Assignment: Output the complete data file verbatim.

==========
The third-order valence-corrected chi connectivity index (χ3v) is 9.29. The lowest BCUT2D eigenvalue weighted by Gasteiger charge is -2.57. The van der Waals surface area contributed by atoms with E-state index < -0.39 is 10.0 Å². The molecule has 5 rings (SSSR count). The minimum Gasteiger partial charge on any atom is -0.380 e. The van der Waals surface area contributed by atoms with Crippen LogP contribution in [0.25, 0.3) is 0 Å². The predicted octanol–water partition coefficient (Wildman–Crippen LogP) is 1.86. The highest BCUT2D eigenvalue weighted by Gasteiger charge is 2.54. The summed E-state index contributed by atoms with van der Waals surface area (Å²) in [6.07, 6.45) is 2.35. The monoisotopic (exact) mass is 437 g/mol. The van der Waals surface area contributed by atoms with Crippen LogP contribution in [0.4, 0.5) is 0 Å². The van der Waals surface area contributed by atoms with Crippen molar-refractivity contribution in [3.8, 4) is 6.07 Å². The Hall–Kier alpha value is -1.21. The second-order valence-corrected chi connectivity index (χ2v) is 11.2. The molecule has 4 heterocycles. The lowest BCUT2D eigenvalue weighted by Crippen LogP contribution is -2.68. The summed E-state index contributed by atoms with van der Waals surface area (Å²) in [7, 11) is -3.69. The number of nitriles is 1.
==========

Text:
The third-order valence-corrected chi connectivity index (χ3v) is 9.29. The lowest BCUT2D eigenvalue weighted by Gasteiger charge is -2.57. The van der Waals surface area contributed by atoms with E-state index < -0.39 is 10.0 Å². The molecule has 5 rings (SSSR count). The minimum Gasteiger partial charge on any atom is -0.380 e. The van der Waals surface area contributed by atoms with Crippen LogP contribution in [0.25, 0.3) is 0 Å². The predicted octanol–water partition coefficient (Wildman–Crippen LogP) is 1.86. The highest BCUT2D eigenvalue weighted by Gasteiger charge is 2.54. The summed E-state index contributed by atoms with van der Waals surface area (Å²) in [6.07, 6.45) is 2.35. The monoisotopic (exact) mass is 437 g/mol. The van der Waals surface area contributed by atoms with Crippen LogP contribution in [0.4, 0.5) is 0 Å². The van der Waals surface area contributed by atoms with Crippen molar-refractivity contribution in [3.8, 4) is 6.07 Å². The Hall–Kier alpha value is -1.21. The second-order valence-corrected chi connectivity index (χ2v) is 11.2. The molecule has 4 heterocycles. The lowest BCUT2D eigenvalue weighted by Crippen LogP contribution is -2.68. The summed E-state index contributed by atoms with van der Waals surface area (Å²) in [7, 11) is -3.69. The number of nitriles is 1.